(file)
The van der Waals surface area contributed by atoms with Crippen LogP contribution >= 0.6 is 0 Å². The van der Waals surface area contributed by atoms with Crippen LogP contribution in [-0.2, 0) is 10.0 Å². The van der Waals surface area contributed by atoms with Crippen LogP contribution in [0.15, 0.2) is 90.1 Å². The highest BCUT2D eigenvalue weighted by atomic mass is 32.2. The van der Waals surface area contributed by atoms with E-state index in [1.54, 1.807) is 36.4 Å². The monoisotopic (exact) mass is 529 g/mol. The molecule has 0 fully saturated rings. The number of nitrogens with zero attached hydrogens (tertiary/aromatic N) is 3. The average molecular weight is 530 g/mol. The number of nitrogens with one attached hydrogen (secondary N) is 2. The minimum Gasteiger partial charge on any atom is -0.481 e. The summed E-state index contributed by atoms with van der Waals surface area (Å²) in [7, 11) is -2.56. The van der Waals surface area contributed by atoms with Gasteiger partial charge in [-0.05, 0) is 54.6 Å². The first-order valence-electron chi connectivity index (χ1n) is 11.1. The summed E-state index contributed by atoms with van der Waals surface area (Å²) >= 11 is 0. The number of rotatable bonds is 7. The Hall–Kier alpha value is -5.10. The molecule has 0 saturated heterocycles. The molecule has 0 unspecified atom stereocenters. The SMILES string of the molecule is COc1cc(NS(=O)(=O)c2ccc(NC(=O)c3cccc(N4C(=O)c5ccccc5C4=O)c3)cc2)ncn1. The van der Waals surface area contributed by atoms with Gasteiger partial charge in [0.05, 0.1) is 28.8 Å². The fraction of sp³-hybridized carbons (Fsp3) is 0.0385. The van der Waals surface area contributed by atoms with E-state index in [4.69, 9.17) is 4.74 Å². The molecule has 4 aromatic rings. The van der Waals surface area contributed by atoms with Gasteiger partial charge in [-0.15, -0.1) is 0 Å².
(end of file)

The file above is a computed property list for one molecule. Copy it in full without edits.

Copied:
The van der Waals surface area contributed by atoms with Crippen LogP contribution >= 0.6 is 0 Å². The van der Waals surface area contributed by atoms with Crippen LogP contribution in [-0.2, 0) is 10.0 Å². The van der Waals surface area contributed by atoms with Crippen LogP contribution in [0.15, 0.2) is 90.1 Å². The highest BCUT2D eigenvalue weighted by atomic mass is 32.2. The van der Waals surface area contributed by atoms with E-state index in [1.54, 1.807) is 36.4 Å². The monoisotopic (exact) mass is 529 g/mol. The molecule has 0 fully saturated rings. The number of nitrogens with zero attached hydrogens (tertiary/aromatic N) is 3. The average molecular weight is 530 g/mol. The number of nitrogens with one attached hydrogen (secondary N) is 2. The minimum Gasteiger partial charge on any atom is -0.481 e. The summed E-state index contributed by atoms with van der Waals surface area (Å²) in [7, 11) is -2.56. The van der Waals surface area contributed by atoms with Gasteiger partial charge in [-0.05, 0) is 54.6 Å². The first-order valence-electron chi connectivity index (χ1n) is 11.1. The summed E-state index contributed by atoms with van der Waals surface area (Å²) >= 11 is 0. The number of rotatable bonds is 7. The Hall–Kier alpha value is -5.10. The molecule has 0 saturated heterocycles. The molecule has 0 unspecified atom stereocenters. The SMILES string of the molecule is COc1cc(NS(=O)(=O)c2ccc(NC(=O)c3cccc(N4C(=O)c5ccccc5C4=O)c3)cc2)ncn1. The van der Waals surface area contributed by atoms with Gasteiger partial charge in [0.05, 0.1) is 28.8 Å². The fraction of sp³-hybridized carbons (Fsp3) is 0.0385. The van der Waals surface area contributed by atoms with E-state index in [4.69, 9.17) is 4.74 Å². The molecule has 4 aromatic rings. The van der Waals surface area contributed by atoms with Gasteiger partial charge in [-0.15, -0.1) is 0 Å².